And during the Golden Age of Comics there was plenty of bondage and sadomasochism to be found on comic book pages. Blackhawk was frequently seen bound, whipped, and tortured in the pages of Military Comics, Modern Comics, and Blackhawk Comics. Anyone who’s delved into Golden Age comic history for more than five minutes already knows all about Wonder Woman’s creator (and writer of her adventures for its first several years), William Moulton Marston who, in addition to inventing the lie detector, also lived in a menage a trois relationship with his wife and secretary – and the three of them not only got their considerable freak on in a substantial variety of combinations but also did so with the liberal aid of ropes and handcuffs. Marston’s prurient interests found their way into Wonder Woman’s comic book adventures frequently, and by “frequently” I mean “in damn near every issue”: Wonder Woman is bound, gagged, whipped, and spanked so often during her 1940’s adventures that reading them becomes a laborious exercise in uncomfortability. The comic quite often appears as very skeevy, even by today’s relatively libertine standards. Science fiction comics of the era displayed a cornucopia of bound, nubile, semi-clad women being menaced by hideous aliens on their covers. It happened so often that it’s become something of a joke – entire “coffee table” books are sold today containing nothing but these covers collected in huge volumes. Then there’s Airboy’s first encounter with Valkyrie (to which we’ll return in a moment).

Take an entire generation of young people just hitting puberty (a time which many psychologists argue that one’s later sexual tastes and preferences are established), expose them to a endless parade of bondage displays, and it’s not tough to figure out that a decade later you get a porn industry fueled in large measure by the secret desire to sheepshank one’s wife or girlfriend. I’d offer this theory to anyone reading this blog as the basis for their collegiate or post-graduate thesis, but that old schoolmarm Fred Wertham already beat you to it in Seduction of the Innocent. It’s pretty much the only theme in his generally shrill and hysterical screed against the comics industry in which Wertham came anywhere close to making a valid verifiable point.

Which brings us right back to Air Fighters Comics v2 #2 in which we were given the new character Valkyrie in all her wonderful underdressed glory on the book’s cover and in its interior pages. She’s the leader of a squadron of female Nazi aviators called the Airmaidens; the whole thing is an obvious reference to the valkyries of Norse myth. Val (as she’s known for short even before this first tale ends) is depicted as a raven-haired beauty, despite the fact that the Nazi “Aryan ideal” would have been a blonde Teutonic chick (which itself is pretty weird considering that the Aryans were historically from northern India/Pakistan and the Middle East, not from middle Europe and Scandinavia, providing more evidence of how incredibly dicked up Nazi racial philosophy tended to be [not that any extra proof is needed]. But I digress…).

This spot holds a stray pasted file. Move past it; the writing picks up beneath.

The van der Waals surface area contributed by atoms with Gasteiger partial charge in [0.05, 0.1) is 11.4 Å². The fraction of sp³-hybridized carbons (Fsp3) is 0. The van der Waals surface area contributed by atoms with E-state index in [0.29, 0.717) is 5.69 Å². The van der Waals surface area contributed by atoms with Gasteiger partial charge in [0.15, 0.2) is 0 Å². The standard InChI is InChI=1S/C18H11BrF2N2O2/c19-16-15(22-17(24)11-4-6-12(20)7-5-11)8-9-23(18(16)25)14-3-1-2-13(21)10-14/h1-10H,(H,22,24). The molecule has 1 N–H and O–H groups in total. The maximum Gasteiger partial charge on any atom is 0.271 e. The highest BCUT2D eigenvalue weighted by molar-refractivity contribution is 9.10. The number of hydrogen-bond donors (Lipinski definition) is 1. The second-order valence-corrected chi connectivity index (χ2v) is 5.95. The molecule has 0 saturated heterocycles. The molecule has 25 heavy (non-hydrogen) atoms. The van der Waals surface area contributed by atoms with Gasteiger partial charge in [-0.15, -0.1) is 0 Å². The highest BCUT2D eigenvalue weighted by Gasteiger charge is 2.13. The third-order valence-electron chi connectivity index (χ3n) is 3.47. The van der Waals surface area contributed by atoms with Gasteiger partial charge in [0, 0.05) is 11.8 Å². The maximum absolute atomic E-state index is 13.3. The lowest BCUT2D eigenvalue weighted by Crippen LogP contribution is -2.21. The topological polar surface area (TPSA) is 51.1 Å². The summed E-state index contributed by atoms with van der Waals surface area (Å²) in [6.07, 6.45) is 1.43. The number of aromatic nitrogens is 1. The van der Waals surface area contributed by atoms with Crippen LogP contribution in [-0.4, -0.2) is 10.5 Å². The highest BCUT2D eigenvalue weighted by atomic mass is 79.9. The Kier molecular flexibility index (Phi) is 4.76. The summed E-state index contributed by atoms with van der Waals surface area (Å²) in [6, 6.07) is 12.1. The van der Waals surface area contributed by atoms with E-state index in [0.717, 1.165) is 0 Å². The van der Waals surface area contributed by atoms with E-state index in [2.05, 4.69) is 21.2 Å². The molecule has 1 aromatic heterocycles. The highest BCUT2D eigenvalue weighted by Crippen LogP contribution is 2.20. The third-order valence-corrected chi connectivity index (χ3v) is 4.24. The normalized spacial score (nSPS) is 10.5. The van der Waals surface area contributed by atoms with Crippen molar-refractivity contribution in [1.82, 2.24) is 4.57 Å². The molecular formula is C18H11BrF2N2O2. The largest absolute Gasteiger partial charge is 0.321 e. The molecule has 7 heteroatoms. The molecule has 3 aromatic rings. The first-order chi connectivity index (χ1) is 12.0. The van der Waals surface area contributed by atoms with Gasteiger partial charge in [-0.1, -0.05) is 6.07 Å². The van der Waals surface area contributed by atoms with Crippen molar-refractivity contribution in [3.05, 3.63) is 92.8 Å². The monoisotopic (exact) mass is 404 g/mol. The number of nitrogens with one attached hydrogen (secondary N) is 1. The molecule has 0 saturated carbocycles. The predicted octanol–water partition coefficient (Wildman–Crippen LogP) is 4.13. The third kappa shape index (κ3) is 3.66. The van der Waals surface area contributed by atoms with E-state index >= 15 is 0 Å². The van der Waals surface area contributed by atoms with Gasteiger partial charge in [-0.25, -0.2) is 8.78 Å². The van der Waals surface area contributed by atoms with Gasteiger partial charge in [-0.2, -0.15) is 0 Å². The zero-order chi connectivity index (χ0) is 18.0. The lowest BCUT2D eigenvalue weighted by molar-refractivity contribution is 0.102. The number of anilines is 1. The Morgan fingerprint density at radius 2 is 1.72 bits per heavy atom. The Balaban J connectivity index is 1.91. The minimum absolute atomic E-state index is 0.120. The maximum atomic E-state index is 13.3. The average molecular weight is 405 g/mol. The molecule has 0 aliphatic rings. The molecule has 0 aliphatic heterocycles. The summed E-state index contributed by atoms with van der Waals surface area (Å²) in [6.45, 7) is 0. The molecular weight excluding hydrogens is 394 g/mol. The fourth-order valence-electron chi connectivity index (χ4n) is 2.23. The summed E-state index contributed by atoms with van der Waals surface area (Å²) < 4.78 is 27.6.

Val’s the kind of girl any red-blooded male could really go for: she’s a hot-damn pilot, a crack shot, gutsy, competent, keeps her cool in a fight, and she’s waayyyyy easy on the eyes. She’s the German version of Marion Ravenwood, the only female lead in an Indiana Jones movie who didn’t annoy the living hell out of me. It wouldn’t surprise me a bit if I was to learn that Val was an inspiration for the 21st century interpretation of Zinda Blake (a.k.a. Lady Blackhawk) on whom I have been not-so-secretly crushing for several years. While you can easily imagine a twelve year old male reader wishing that he could be Airboy, you could likewise imagine his sister wishing she could be an amazing aviatrix like Valkyrie. I’m pretty sure that at the start of this paragraph I’ve successfully enumerated the reasons why Dad would dig Val if he picked up this issue of Air Fighters after spotting its cover on the newsstand.

It’s too damn bad she’s a Nazi.

But then…well, I won’t wreck it for you. Just read the cool story and trust me when I tell you that even though Airboy gets his ass beaten (literally, which is the basis for a significant portion of the post you’ve just read), everything turns out all right by the end of the tale.

The page scans are courtesy of The Digital Comic Museum. Right-click a page and open it in a new tab for a larger, more readable view.

 

Air Fighters Comics Vol. 2 #2, November 1943

 

Air Fighters Comics Vol. 2 #2, November 1943

 

Air Fighters Comics Vol. 2 #2, November 1943

 

Air Fighters Comics Vol. 2 #2, November 1943

 

Air Fighters Comics Vol. 2 #2, November 1943

Air Fighters Comics Vol. 2 #2, November 1943

 

Air Fighters Comics Vol. 2 #2, November 1943

 

Air Fighters Comics Vol. 2 #2, November 1943

 

Air Fighters Comics Vol. 2 #2, November 1943

 

Air Fighters Comics Vol. 2 #2, November 1943

 

Air Fighters Comics Vol. 2 #2, November 1943

 

Air Fighters Comics Vol. 2 #2, November 1943

 

Air Fighters Comics Vol. 2 #2, November 1943

Have fun! — Steve

Copyright 2014, Steven A. Lopez. All rights reserved.